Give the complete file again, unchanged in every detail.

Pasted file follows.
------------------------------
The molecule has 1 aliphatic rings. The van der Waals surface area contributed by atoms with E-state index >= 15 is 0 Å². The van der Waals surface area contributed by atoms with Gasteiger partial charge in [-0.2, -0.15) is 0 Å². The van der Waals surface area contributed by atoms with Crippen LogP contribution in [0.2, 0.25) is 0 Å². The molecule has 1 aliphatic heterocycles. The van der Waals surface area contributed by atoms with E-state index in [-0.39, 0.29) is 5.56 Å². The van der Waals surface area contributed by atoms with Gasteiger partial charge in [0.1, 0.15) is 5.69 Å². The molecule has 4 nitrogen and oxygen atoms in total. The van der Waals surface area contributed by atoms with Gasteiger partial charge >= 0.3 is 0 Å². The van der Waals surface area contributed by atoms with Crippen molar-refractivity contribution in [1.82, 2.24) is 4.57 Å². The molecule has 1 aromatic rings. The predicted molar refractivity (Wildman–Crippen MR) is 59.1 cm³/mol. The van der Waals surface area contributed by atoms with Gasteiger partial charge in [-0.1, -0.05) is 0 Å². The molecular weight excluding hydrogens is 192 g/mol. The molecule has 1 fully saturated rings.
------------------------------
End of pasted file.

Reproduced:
The molecule has 1 aliphatic rings. The van der Waals surface area contributed by atoms with E-state index >= 15 is 0 Å². The van der Waals surface area contributed by atoms with Gasteiger partial charge in [-0.2, -0.15) is 0 Å². The van der Waals surface area contributed by atoms with Crippen LogP contribution in [0.2, 0.25) is 0 Å². The molecule has 1 aliphatic heterocycles. The van der Waals surface area contributed by atoms with E-state index in [-0.39, 0.29) is 5.56 Å². The van der Waals surface area contributed by atoms with Gasteiger partial charge in [0.1, 0.15) is 5.69 Å². The molecule has 4 nitrogen and oxygen atoms in total. The van der Waals surface area contributed by atoms with Gasteiger partial charge >= 0.3 is 0 Å². The van der Waals surface area contributed by atoms with Crippen molar-refractivity contribution in [1.82, 2.24) is 4.57 Å². The molecule has 1 aromatic rings. The predicted molar refractivity (Wildman–Crippen MR) is 59.1 cm³/mol. The van der Waals surface area contributed by atoms with Gasteiger partial charge in [-0.1, -0.05) is 0 Å². The molecular weight excluding hydrogens is 192 g/mol. The molecule has 1 fully saturated rings.